"My approach is really very simple: you get up every day, you try to find a way to work through the issues, you organize the group of things you want to talk about so that they have some nexus with one another to the extent that's possible," NHLPA executive director Don Fehr told ESPN.com in a separate interview Wednesday. "If you can have things discussed in smaller groups without everybody being involved in every meeting, sometimes that can be helpful. And you follow through 'em, you have your discussions and sometimes they go well, sometimes not, sometimes they get heated, but so what, you got to do that. You get it done. To the extent that you can get through that kind of stuff, that's helpful."
from Michael Russo of Russo's Rants,
Daly still considers formal talks “stalled -- at least temporarily. Hopefully that changes soon, but it certainly does create a much higher risk that camps won’t be opening on time.”
Next week in New York, more than 200 players are expected to arrive for two days of meetings with NHLPA Executive Director Donald Fehr. Also on Thursday in New York, Commissioner Gary Bettman will hold a Board of Governors meeting.
It’s been reported by some that Bettman would seek approval there from the Board to lock the players out if no agreement is in place by midnight Sept. 15. Not entirely true, actually.
“Gary really already has authorization of the Board to lock out. I’m not sure he needs another vote of the Board,” Daly said. “It’s to update the Board on collective bargaining and we’ll see what they have to say.”
The damage is already being done to the business. The league never scheduled games to start in Europe because of the threat of a lockout. Last month rookie tournaments were cancelled. Today, the league scrapped the media tour where high-profile players come to New York prior to the start of training camp to meet with big media outlets and do all sorts of publicity.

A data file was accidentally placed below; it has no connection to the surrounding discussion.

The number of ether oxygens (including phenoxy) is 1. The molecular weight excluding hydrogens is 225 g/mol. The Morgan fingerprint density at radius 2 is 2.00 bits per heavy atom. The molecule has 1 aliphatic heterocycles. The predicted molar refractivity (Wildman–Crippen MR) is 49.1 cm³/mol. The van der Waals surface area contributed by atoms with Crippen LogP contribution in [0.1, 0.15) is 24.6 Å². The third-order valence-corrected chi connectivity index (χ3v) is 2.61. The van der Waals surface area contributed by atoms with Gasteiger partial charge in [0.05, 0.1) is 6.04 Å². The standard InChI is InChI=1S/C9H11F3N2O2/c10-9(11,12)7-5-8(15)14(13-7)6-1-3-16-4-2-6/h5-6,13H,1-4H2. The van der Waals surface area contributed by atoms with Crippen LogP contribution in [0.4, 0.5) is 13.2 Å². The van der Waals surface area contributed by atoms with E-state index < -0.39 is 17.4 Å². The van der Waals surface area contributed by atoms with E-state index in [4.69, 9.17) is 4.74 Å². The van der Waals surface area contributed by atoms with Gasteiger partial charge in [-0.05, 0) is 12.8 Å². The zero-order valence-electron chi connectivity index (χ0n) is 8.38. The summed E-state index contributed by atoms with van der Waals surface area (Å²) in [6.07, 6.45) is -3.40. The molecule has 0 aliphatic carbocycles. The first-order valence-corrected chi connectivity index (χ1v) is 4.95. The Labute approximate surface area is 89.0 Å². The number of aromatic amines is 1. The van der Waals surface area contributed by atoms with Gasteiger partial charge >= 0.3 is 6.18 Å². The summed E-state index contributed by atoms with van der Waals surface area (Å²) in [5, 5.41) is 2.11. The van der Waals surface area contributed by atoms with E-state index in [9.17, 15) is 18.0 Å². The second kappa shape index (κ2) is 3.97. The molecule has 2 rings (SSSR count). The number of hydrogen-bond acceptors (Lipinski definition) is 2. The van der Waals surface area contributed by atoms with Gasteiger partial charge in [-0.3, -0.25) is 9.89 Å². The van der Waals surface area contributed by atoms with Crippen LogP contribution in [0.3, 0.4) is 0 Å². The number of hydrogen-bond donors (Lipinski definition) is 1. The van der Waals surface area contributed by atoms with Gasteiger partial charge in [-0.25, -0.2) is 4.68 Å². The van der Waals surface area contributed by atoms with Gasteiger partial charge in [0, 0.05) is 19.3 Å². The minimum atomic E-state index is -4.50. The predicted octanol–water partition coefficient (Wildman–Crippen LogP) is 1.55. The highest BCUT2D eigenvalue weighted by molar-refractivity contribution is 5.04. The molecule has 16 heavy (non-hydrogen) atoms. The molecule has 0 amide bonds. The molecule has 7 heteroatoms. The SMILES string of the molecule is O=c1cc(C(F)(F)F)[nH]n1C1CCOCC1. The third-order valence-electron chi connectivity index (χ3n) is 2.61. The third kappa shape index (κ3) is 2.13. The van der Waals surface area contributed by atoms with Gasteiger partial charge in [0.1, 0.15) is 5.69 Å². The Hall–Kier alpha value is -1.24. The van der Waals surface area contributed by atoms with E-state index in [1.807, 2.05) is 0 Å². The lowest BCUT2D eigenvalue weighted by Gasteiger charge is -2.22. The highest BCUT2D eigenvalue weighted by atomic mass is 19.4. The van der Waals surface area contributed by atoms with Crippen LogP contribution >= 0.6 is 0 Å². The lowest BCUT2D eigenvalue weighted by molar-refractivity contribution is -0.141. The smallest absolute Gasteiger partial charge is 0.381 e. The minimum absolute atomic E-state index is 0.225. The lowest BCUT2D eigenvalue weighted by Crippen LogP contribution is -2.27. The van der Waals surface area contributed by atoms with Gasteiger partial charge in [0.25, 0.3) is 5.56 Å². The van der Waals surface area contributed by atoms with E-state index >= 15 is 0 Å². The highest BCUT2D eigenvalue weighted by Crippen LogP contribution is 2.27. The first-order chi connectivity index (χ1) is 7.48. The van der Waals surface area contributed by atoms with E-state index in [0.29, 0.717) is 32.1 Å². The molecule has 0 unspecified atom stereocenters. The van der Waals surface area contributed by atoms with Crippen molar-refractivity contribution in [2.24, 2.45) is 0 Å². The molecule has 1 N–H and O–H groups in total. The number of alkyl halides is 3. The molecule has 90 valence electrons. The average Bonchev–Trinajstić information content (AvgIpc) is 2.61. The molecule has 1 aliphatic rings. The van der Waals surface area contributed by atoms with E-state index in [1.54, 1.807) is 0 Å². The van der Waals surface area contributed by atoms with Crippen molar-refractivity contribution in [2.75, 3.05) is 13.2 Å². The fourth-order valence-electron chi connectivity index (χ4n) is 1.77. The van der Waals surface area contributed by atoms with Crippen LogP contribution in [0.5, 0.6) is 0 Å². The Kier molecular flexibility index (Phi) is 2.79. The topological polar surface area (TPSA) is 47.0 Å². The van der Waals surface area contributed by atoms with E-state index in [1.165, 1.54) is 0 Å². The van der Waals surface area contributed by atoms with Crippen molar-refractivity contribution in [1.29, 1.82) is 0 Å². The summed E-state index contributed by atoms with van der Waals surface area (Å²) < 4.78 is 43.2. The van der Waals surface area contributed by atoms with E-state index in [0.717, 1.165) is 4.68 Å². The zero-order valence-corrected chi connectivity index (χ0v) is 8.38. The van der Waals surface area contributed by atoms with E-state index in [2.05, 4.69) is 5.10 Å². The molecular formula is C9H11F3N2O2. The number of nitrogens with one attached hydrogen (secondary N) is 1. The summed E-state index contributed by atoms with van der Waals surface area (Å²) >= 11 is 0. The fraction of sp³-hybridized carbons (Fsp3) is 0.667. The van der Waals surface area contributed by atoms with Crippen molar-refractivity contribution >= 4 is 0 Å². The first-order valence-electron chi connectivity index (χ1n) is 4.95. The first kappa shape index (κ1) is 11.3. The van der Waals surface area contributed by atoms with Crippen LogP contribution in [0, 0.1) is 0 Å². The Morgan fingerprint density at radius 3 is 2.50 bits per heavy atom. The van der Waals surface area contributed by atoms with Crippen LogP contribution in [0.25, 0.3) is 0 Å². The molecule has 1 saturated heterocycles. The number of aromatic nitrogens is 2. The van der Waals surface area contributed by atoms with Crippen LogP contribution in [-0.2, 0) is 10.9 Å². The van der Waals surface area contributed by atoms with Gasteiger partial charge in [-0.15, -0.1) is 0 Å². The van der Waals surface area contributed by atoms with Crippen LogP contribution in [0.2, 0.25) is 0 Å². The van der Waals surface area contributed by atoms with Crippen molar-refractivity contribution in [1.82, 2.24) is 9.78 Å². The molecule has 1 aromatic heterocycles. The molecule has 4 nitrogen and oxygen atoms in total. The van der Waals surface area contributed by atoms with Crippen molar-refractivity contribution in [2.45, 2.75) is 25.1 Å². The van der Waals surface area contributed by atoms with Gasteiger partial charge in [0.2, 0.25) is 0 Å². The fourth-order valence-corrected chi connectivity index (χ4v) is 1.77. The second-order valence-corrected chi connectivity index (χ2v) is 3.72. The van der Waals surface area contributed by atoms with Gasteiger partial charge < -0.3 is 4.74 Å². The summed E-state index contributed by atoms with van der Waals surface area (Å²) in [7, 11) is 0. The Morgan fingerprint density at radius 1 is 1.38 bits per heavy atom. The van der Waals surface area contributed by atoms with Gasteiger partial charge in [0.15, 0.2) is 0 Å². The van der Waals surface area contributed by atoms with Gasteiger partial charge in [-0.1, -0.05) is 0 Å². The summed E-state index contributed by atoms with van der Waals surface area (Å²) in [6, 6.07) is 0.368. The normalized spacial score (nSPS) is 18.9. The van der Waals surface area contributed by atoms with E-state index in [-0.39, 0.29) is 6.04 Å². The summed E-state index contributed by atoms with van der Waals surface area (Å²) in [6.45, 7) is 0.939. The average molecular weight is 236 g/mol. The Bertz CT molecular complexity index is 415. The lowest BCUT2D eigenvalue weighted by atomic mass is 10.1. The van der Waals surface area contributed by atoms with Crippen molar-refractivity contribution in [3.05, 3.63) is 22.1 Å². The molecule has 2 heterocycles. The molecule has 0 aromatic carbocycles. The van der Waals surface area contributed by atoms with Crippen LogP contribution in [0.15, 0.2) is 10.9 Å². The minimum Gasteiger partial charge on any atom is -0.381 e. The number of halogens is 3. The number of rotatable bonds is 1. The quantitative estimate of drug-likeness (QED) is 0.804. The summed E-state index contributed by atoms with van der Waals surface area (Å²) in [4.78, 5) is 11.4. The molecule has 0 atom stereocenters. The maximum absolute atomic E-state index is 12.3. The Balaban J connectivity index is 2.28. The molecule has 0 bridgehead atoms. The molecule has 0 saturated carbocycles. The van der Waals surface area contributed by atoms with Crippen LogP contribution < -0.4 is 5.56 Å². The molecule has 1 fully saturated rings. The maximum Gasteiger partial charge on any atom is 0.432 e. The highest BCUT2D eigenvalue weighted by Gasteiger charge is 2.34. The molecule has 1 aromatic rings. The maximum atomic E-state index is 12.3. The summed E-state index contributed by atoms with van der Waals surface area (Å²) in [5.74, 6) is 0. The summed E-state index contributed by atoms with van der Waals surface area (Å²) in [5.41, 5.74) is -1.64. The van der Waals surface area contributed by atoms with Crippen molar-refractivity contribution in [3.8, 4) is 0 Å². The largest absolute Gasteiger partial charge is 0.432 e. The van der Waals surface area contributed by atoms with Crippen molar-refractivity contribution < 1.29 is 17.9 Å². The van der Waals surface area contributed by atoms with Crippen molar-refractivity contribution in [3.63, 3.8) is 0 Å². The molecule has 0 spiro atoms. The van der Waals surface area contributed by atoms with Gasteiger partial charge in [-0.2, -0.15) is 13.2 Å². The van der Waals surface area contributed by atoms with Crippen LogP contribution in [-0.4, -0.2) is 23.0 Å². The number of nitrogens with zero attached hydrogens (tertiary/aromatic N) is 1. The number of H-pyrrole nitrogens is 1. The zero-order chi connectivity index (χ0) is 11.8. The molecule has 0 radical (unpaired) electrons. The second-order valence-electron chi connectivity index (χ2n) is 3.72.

Daly also said that just the possibility of a lockout is affecting teams’ ability to do business – i.e. sell tickets, suites, corporate sponsorships, etc.
Daly says removing “legal uncertainties” can only help #Coyotes sale process.— Lisa Halverstadt (@LisaHalverstadt) July 12, 2012
Daly: “There is no timeline for completing the transaction, nor am I going to predict a date for closing.” #Coyotes— Lisa Halverstadt (@LisaHalverstadt) July 12, 2012
Daly on whether Jamison has funds to buy #Coyotes: “We are jointly of the view that he does. Otherwise we would not be moving forward.”— Lisa Halverstadt (@LisaHalverstadt) July 12, 2012
Bill Daly joined the gentlemen from Sportsnet tonight.
“The only way you’re going to totally eliminate concussions from the game is to stop playing the game. We’re not inclined to stop playing the game, and players aren’t, either. There’s a certain level of risk that everyone accepts in any profession. If I’m a construction worker, I’m more likely to have health issues than if I’m an office worker. It’s just the nature of the job.”
-NHL deputy commissioner Bill Daly. More concussion discussion plus other topics from Pierre LeBrun of ESPN.
Over at The Malik Report, George has details of the agreement available. And here is the KHL’s press release on the broad strokes of the newly-signed memorandum:
The Kontinental Hockey League (KHL) and National Hockey League (NHL) recently signed a Memorandum of Understanding (MoU) that regulates player transitions between the two bodies, respects the professional contracts of players from both leagues and forces both sides to complete a range of procedures to avoid hostility in the transitioning of players from one league to the other.